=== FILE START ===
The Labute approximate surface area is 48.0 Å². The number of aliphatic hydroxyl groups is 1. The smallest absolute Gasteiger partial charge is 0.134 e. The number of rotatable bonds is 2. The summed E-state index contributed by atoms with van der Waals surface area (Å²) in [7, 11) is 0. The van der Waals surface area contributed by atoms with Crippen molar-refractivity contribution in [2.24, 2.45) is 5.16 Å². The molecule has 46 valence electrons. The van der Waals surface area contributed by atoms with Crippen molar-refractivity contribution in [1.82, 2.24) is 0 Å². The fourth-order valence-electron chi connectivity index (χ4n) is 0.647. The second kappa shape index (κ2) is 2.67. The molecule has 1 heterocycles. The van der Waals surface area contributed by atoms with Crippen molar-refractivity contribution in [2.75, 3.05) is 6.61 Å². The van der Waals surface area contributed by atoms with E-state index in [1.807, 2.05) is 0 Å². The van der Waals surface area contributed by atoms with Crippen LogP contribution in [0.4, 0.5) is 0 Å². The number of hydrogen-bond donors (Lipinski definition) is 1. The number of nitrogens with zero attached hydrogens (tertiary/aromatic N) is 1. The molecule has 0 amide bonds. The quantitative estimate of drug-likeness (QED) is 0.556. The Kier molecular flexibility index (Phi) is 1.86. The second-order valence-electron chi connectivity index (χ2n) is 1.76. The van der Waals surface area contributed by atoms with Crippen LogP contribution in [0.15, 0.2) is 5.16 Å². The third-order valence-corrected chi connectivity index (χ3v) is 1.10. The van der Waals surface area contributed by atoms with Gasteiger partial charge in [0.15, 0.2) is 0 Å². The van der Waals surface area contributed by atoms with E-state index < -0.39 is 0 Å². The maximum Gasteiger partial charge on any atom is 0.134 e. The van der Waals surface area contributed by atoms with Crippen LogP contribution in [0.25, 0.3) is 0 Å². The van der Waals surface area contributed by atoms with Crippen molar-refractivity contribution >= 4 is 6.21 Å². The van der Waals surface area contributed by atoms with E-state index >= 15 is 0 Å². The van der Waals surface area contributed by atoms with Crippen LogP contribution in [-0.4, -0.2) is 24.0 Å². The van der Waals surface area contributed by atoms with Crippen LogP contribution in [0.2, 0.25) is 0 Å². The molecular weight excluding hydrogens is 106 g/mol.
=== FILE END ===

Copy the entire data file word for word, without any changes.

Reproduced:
The Labute approximate surface area is 48.0 Å². The number of aliphatic hydroxyl groups is 1. The smallest absolute Gasteiger partial charge is 0.134 e. The number of rotatable bonds is 2. The summed E-state index contributed by atoms with van der Waals surface area (Å²) in [7, 11) is 0. The van der Waals surface area contributed by atoms with Crippen molar-refractivity contribution in [2.24, 2.45) is 5.16 Å². The molecule has 46 valence electrons. The van der Waals surface area contributed by atoms with Crippen molar-refractivity contribution in [1.82, 2.24) is 0 Å². The fourth-order valence-electron chi connectivity index (χ4n) is 0.647. The second kappa shape index (κ2) is 2.67. The molecule has 1 heterocycles. The van der Waals surface area contributed by atoms with Crippen molar-refractivity contribution in [2.75, 3.05) is 6.61 Å². The van der Waals surface area contributed by atoms with E-state index in [1.807, 2.05) is 0 Å². The van der Waals surface area contributed by atoms with Crippen LogP contribution in [0.4, 0.5) is 0 Å². The number of hydrogen-bond donors (Lipinski definition) is 1. The number of nitrogens with zero attached hydrogens (tertiary/aromatic N) is 1. The molecule has 0 amide bonds. The quantitative estimate of drug-likeness (QED) is 0.556. The Kier molecular flexibility index (Phi) is 1.86. The second-order valence-electron chi connectivity index (χ2n) is 1.76. The van der Waals surface area contributed by atoms with Crippen LogP contribution in [0.15, 0.2) is 5.16 Å². The third-order valence-corrected chi connectivity index (χ3v) is 1.10. The van der Waals surface area contributed by atoms with Gasteiger partial charge in [0.15, 0.2) is 0 Å². The van der Waals surface area contributed by atoms with E-state index < -0.39 is 0 Å². The maximum Gasteiger partial charge on any atom is 0.134 e. The van der Waals surface area contributed by atoms with Crippen LogP contribution in [0.25, 0.3) is 0 Å². The van der Waals surface area contributed by atoms with Crippen molar-refractivity contribution >= 4 is 6.21 Å². The van der Waals surface area contributed by atoms with E-state index >= 15 is 0 Å². The van der Waals surface area contributed by atoms with Crippen LogP contribution in [-0.4, -0.2) is 24.0 Å². The van der Waals surface area contributed by atoms with Crippen LogP contribution in [0.2, 0.25) is 0 Å². The molecular weight excluding hydrogens is 106 g/mol.